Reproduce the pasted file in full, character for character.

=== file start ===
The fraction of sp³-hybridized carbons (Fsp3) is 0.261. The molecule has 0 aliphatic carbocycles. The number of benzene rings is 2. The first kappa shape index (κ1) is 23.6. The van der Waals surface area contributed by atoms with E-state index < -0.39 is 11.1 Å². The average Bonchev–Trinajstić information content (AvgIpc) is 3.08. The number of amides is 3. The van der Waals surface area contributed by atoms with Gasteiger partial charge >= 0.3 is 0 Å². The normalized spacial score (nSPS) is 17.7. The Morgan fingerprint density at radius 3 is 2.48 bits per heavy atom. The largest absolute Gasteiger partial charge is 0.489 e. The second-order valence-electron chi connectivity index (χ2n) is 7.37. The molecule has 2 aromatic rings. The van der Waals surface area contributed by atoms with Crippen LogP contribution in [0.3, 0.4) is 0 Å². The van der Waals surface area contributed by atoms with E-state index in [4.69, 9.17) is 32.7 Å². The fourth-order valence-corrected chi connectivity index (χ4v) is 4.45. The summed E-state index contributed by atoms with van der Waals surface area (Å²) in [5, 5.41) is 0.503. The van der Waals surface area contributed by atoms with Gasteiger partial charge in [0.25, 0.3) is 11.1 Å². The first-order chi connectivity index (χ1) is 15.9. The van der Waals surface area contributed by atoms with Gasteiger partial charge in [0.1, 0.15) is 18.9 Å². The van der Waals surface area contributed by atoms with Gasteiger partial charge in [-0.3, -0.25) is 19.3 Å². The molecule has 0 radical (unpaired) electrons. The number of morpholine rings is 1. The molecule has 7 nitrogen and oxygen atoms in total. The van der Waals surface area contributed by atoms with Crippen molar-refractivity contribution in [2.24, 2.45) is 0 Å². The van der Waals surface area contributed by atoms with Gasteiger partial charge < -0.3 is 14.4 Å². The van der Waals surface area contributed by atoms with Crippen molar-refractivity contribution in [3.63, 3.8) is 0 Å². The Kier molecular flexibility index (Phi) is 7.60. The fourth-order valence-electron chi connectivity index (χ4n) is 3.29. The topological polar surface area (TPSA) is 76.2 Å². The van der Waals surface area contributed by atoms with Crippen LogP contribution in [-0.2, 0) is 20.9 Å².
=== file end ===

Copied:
The fraction of sp³-hybridized carbons (Fsp3) is 0.261. The molecule has 0 aliphatic carbocycles. The number of benzene rings is 2. The first kappa shape index (κ1) is 23.6. The van der Waals surface area contributed by atoms with E-state index < -0.39 is 11.1 Å². The average Bonchev–Trinajstić information content (AvgIpc) is 3.08. The number of amides is 3. The van der Waals surface area contributed by atoms with Gasteiger partial charge >= 0.3 is 0 Å². The normalized spacial score (nSPS) is 17.7. The Morgan fingerprint density at radius 3 is 2.48 bits per heavy atom. The largest absolute Gasteiger partial charge is 0.489 e. The second-order valence-electron chi connectivity index (χ2n) is 7.37. The molecule has 2 aromatic rings. The van der Waals surface area contributed by atoms with Crippen LogP contribution in [0.3, 0.4) is 0 Å². The van der Waals surface area contributed by atoms with E-state index in [4.69, 9.17) is 32.7 Å². The fourth-order valence-corrected chi connectivity index (χ4v) is 4.45. The summed E-state index contributed by atoms with van der Waals surface area (Å²) in [5, 5.41) is 0.503. The van der Waals surface area contributed by atoms with Gasteiger partial charge in [0.25, 0.3) is 11.1 Å². The first-order chi connectivity index (χ1) is 15.9. The van der Waals surface area contributed by atoms with Gasteiger partial charge in [0.1, 0.15) is 18.9 Å². The van der Waals surface area contributed by atoms with Gasteiger partial charge in [-0.3, -0.25) is 19.3 Å². The molecule has 0 radical (unpaired) electrons. The number of morpholine rings is 1. The molecule has 7 nitrogen and oxygen atoms in total. The van der Waals surface area contributed by atoms with Crippen molar-refractivity contribution in [2.24, 2.45) is 0 Å². The van der Waals surface area contributed by atoms with Gasteiger partial charge < -0.3 is 14.4 Å². The van der Waals surface area contributed by atoms with Crippen molar-refractivity contribution in [3.63, 3.8) is 0 Å². The Kier molecular flexibility index (Phi) is 7.60. The fourth-order valence-electron chi connectivity index (χ4n) is 3.29. The topological polar surface area (TPSA) is 76.2 Å². The van der Waals surface area contributed by atoms with Crippen LogP contribution in [-0.2, 0) is 20.9 Å².